After 347 sorties with no enemy contact, the 1st, 14th and 82nd Fighter Groups were transferred to the 12th Air Force in North Africa as part of the force being built up for Operation Torch. On 19 November 1942, Lightning’s escorted a group of B-17 Flying Fortress bombers on a raid over Tunis. The P-38 remained active in the Mediterranean for the rest of the war. It was in this theatre that the P-38 suffered its heaviest losses in the air. On 25 August 1943, 13 P-38s were shot down in a single sortie by Bf 109s without achieving a single kill. On 2 September 10 P-38s were shot down, in return for a single kill. Kurt Bühligen, a German pilot, later said “The P-38 fighter along with the B-24 were easy to burn. Once in Africa we were a flight of six and met eight P-38s and shot down seven.” Experiences over Germany had shown a need for long-range escort fighters to protect the Eighth Air Force’s heavy bomber operations. The P-38Hs of the 55th Fighter Group were transferred to the Eighth in England in September 1943, and were joined by the 20th, 364th and 479th Fighter Groups soon after. P-38s soon joined Spitfires in escorting the early Fortress raids over Europe.
A little-known role of the P-38 in the European theatre was that of fighter-bomber during the invasion of Normandy and the Allied advance across France into Germany. The 370th participated in ground attack missions across Europe until February 1945 when the unit changed over to the P-51 Mustang.
After some disastrous raids in 1944 with B-17s escorted by P-38s and Republic P-47 Thunderbolts, Jimmy Doolittle, then head of the U.S. Eighth Air Force, went to the Royal Aircraft Establishment (RAE), Farnborough, asking for an evaluation of the various American fighters. Fleet Air Arm Captain and test pilot Eric Brown stated, “We had found out that the Bf109 and the Fw190 could fight up to a Mach of 0.75, three-quarters the speed of sound. We checked the Lightning and it couldn’t fly in combat faster than 0.68. So it was useless. We told Doolittle that all it was good for was photo-reconnaissance and had to be withdrawn from escort duties. And the funny thing is that the Americans had great difficulty understanding this because the Lightning had the two top aces in the Far East.”
However, the P-38 found itself most extensively used with success in the Pacific theatre, where it proved ideally suited, combining excellent performance with very long range, and had the added reliability of two engines for long missions over water. The P-38 was used in a variety of roles, especially escorting bombers at altitudes between 18 and 25,000ft. The P-38 was credited with destroying more Japanese aircraft than any other USAAF fighter. Whilst the P-38 could not out-turn the A6M Zero and most other Japanese fighters when flying below 200 mph, its superior speed coupled with a good rate of climb meant that it could utilize energy tactics, making multiple high-speed passes at its target. Also, its focused firepower was even more deadly to lightly armored Japanese warplanes than to the Germans’. The concentrated, parallel stream of bullets allowed aerial victory at much longer distances than fighters carrying wing guns.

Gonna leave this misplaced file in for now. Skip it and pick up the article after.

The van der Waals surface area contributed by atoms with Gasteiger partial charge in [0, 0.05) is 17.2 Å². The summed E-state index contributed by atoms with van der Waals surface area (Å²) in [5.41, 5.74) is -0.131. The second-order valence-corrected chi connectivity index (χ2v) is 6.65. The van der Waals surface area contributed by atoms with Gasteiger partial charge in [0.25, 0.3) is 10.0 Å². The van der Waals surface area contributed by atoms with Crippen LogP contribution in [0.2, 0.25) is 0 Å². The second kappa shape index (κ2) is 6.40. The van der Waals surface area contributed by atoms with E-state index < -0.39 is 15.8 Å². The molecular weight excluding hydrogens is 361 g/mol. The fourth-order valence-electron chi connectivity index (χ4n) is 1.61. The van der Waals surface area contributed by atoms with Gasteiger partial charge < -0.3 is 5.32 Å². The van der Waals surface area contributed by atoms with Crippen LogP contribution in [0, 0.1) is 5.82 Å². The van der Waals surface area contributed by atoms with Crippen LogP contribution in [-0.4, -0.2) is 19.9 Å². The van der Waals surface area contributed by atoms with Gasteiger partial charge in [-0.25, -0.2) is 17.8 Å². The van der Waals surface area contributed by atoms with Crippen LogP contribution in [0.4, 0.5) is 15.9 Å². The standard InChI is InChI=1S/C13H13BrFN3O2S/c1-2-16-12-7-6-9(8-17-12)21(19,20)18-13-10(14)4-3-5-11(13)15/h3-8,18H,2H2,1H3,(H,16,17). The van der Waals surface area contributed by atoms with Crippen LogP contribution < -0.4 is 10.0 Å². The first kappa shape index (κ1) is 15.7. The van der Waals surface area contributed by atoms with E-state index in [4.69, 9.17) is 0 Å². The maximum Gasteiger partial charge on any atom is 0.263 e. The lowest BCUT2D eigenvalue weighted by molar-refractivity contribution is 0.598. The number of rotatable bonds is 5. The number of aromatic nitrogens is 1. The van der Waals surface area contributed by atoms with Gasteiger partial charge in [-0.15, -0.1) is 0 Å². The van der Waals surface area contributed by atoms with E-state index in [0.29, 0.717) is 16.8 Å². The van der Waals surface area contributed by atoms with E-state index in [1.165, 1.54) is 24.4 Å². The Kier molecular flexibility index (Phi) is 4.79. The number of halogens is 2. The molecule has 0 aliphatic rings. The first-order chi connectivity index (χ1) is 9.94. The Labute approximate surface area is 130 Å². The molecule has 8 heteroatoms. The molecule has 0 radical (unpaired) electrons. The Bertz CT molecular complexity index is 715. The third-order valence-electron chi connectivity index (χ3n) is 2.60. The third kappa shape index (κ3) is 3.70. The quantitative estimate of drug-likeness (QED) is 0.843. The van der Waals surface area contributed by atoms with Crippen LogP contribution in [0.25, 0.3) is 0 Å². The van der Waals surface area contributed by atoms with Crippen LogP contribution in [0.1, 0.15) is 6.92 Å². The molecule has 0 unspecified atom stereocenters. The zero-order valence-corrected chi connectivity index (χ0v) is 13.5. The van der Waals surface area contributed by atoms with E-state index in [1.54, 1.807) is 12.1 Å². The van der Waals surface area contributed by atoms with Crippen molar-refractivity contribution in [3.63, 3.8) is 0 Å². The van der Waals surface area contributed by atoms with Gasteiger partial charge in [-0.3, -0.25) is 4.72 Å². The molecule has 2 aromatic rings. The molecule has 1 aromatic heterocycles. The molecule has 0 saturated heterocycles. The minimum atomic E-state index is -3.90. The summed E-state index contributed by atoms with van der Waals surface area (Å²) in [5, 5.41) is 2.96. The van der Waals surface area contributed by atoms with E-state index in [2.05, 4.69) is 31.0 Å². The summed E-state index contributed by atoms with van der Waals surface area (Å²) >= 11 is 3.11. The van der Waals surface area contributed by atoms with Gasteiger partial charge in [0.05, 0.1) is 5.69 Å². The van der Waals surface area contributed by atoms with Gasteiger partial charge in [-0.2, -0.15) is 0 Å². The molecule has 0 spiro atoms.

The end of the war left the USAAF with thousands of P-38s rendered obsolete by the jet age. The last P-38s in service with the United States Air Force were retired in 1949. A total of 100 late-model P-38L and F-5 Lightning’s were acquired by Italy through an agreement dated April 1946. Delivered, after refurbishing, at the rate of one per month, they finally were all sent to the AMI by 1952. The Lightning’s served in 4 Stormo and other units including 3 Stormo, flying reconnaissance over the Balkans, ground attack, naval cooperation and air superiority missions. Due to unfamiliarity in operating heavy fighters, old engines, and pilot errors, a large number of P-38s were lost in at least 30 accidents, many of them fatal. Despite this, many Italian pilots liked the P-38 because of its excellent visibility on the ground and stability on takeoff. The Italian P-38s were phased out in 1956; none survived the inevitable scrapyard.
Surplus P-38s were also used by other foreign air forces with 12 sold to Honduras and 15 retained by China. Six F-5s and two unarmed black two-seater P-38s were operated by the Dominican Air Force based in San Isidro Airbase, Dominican Republic in 1947. The majority of wartime Lightning’s present in the continental U.S. at the end of the war were put up for sale for US$1,200 apiece; the rest were scrapped. P-38s in distant theatres of war were bulldozed into piles and abandoned or scrapped; very few avoided that fate. This brought the end to a unique and legendary fighter, it was not without its issues and overshadowed by the P-51 but was without a doubt a great American warbird.